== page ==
Read the Passage: Esther 8
Salvation and Petition (8:1–6)
With the death of the villain Haman in Est. 7:8, one might think the narrative would come to a quick conclusion. However, the book of Esther contains three more chapters, including two of the longest chapters in the entire text. Indeed, while the Jews’ nemesis Haman had been executed, his earlier decree that allowed for the destruction, the killing, and the annihilation of the Jews remained in effect. Chronologically speaking, at Haman’s death two months and ten days had elapsed since his genocidal decree had been issued (cf. Est. 3:12; 8:9). Yet, it would still be eight months and twenty days before the murderous law would go into effect. As this chapter begins, then, in Est. 8:1–2 Ahasuerus gave Esther the estate of Haman, the king learned of Mordecai’s relationship to Esther, and he transferred the same legal powers that Haman had earlier possessed to Mordecai.
While Esther had been given the estate of Haman, and Mordecai was apparently elevated to the political position once held by Haman, the genocidal decree against the Jews that was issued by Haman was still a threat to God’s people. Moreover, since “the laws of the Persians and the Medes . . . [could] not be altered” (Est. 1:19), it was not possible simply to repeal the murderous law. Thus, in a similar manner to her first appearance before the king, which is recorded at Est. 5:1–5, in Est. 8:3–6 Esther appeared before Ahasuerus a second time and was again offered the golden scepter. Esther’s petition, recorded in Est. 8:5–6 is that a law “be written to revoke the letters devised by Haman” (Est. 8:5). So, in essence, while Esther knew that Haman’s genocidal decree could not be repealed, she also knew it was possible to issue a new law countermanding the earlier murderous plot.
Reply and Decree (8:7–10)
Since he had given Mordecai the political position earlier held by Haman, the king’s response to Esther’s petition was, “You yourselves write a decree concerning the Jews, as you please, in the king’s name, and seal it with the king’s signet ring” (Est. 8:8). While this did provide a way to counteract the genocidal decree, it is striking that Ahasuerus had apparently not learned from the Haman fiasco about the dangers of loaning out his signet ring to others. Yet, Esther and Mordecai used their authority wisely for they issued a decree, the details of which are recorded in Est. 8:11–12, which allowed for the Jews to defend themselves with deadly force, if necessary, on their planned day of destruction. Observe the narrative detailing the issuance of Esther’s decree in Est. 8:9–10 is almost an exact reiteration of the narrative of the writing of Haman’s decree in Est. 3:12–15.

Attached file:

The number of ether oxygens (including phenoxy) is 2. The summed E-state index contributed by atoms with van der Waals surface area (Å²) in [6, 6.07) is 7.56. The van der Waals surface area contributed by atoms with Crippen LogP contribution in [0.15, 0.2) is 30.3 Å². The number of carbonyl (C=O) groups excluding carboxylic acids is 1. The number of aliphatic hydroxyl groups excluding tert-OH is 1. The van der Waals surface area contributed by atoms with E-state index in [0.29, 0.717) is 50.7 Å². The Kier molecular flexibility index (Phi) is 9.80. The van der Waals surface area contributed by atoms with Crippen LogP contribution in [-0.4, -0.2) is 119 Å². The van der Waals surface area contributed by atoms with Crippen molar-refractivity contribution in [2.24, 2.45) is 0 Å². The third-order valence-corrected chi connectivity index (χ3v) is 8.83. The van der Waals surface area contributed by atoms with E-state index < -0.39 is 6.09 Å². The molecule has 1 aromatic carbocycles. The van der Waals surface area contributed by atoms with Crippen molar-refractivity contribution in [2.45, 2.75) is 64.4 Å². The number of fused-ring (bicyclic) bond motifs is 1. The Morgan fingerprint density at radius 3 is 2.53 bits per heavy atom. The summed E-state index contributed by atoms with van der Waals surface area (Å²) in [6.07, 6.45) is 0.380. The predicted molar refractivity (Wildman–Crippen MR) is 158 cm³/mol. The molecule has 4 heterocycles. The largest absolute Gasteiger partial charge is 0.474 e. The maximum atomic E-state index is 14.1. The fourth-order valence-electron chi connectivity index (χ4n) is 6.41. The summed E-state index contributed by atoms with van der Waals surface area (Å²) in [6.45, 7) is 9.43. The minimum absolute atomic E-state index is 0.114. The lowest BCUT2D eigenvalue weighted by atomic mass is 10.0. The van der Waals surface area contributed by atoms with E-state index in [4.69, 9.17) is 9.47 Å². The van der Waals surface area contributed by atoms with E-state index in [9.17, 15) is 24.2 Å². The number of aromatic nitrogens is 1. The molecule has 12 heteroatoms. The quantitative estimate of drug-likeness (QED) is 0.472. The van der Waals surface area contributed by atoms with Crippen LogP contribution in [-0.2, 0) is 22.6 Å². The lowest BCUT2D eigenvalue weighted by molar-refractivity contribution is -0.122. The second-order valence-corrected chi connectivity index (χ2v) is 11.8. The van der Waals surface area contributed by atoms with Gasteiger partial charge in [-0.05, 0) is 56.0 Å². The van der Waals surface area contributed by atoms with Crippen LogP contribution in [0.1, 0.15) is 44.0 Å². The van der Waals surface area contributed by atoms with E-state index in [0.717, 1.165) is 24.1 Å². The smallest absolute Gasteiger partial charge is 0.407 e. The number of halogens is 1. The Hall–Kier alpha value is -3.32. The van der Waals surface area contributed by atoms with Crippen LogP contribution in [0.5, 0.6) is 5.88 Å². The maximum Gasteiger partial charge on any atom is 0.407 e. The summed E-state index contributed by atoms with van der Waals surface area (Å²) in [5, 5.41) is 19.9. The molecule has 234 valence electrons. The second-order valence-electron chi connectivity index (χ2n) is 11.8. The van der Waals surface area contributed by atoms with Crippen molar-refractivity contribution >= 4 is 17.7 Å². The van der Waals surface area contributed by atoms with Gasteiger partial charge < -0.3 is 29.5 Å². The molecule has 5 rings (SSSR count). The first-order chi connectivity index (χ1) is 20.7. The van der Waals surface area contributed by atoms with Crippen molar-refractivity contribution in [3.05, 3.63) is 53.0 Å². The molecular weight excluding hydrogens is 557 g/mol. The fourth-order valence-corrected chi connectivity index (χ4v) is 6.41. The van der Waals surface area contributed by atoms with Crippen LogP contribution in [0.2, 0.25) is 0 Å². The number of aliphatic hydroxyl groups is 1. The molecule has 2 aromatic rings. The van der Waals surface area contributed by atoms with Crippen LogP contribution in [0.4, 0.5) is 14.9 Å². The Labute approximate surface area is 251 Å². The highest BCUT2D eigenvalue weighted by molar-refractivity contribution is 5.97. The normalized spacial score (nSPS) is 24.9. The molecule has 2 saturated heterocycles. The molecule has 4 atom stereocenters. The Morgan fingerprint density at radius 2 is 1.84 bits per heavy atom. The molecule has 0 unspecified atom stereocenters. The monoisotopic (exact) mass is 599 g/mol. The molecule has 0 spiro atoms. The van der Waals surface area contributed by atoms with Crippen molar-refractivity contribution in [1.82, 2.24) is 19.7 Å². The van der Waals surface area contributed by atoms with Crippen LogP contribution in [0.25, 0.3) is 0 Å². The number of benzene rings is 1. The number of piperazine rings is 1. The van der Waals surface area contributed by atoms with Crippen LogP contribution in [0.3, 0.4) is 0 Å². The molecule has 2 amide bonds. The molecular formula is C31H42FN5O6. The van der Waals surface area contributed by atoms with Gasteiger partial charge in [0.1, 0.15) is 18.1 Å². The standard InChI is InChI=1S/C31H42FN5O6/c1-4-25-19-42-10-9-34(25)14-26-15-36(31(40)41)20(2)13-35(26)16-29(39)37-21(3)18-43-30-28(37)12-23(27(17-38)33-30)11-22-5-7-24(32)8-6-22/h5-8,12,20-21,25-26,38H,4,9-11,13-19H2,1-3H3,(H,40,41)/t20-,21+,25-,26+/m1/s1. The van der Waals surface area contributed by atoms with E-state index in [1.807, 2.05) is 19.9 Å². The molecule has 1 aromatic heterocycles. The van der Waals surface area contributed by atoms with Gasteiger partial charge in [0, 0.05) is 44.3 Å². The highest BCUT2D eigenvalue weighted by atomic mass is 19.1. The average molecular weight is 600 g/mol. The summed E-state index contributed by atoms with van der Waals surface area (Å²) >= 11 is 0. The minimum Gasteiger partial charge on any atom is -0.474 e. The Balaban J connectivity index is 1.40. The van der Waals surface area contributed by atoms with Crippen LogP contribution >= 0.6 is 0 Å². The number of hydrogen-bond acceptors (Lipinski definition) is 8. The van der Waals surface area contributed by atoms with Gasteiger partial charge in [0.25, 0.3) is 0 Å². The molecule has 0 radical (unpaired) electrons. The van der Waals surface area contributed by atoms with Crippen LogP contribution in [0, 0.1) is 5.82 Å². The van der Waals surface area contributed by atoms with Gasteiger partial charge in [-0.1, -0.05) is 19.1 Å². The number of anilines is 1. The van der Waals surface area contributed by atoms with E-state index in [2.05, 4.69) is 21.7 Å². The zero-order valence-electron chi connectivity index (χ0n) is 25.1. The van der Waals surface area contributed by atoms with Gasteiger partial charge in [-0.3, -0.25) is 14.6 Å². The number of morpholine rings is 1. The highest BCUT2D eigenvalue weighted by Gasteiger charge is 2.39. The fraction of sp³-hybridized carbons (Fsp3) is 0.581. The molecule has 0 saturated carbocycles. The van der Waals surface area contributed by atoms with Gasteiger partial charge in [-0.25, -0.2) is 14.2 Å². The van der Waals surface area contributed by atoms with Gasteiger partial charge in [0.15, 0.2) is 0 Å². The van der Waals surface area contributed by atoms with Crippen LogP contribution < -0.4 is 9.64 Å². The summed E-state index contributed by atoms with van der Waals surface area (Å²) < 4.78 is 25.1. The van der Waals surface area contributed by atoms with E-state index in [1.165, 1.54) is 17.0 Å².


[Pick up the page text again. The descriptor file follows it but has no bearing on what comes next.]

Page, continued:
Rejoicing and Conversion (8:11–17)
It is interesting that the petition issued by Esther and Mordecai did not specifically invest the Jews with the power to randomly attack their enemies. Rather, it allowed the Jews “to gather together and protect their lives” (Est. 8:11), using deadly force, if necessary. A comparison of the genocidal decree of Haman at Est. 3:13, with the defensive decree of Esther at Est. 8:11, reveals that the second statute countermands the first at every point. Note that the Jews presumably would have gathered in self-defense even if the second decree had not been issued. Yet, Esther’s statue made it legal for the Jews to use deadly force to protect their lives, and it was a public service announcement that the Persian authorities were not anti-Semitic. The decree was published far and wide “so that the Jews would be ready on that day to avenge themselves on their enemies” (Est. 8:13).
In Est. 8:15 the narrator writes that “Mordecai went out from the presence of the king in royal apparel of blue and white, with a great crown of gold and a garment of fine linen and purple.” These details are given to show Mordecai’s position in the kingdom as vice-regent. It also shows that Mordecai’s second reward (i.e., permanent viceroy) at Est. 8:15 was greater than his first reward (i.e., temporary hero) at Est. 6:11. Indeed, at Est. 6:8 the horse wore the crown, but now Mordecai wears it! Mordecai’s position and wisdom gave the Jews “light and gladness, joy and honor” (Est. 8:16; cf. Prov. 29:2). Est. 8:17 notes that wherever the second decree went within the empire, it resulted in rejoicing, gladness, and even a holiday among the Jews. Further, the text notes, “Many of the people of the land became Jews, because fear of the Jews fell upon them” (Est. 8:17; cf. Zech. 8:23).
- How does the Abrahamic Covenant relate to the events narrated in the book of Esther (cf. Gen. 12:1–3)?
- Why did God wait more than two months to deliver the Jews from the threat of genocide? Why does God often wait to answer the prayers of His people?
- What differences can you detect between Esther’s two appearances before Ahasuerus (cf. Est. 5:1–5; 8:3–6)?
- When, if ever, it is moral for Christians to defend themselves with force, perhaps even using deadly force?
- What does it mean that many of people of the land became Jews? How important are the actions of God’s people before a watching world?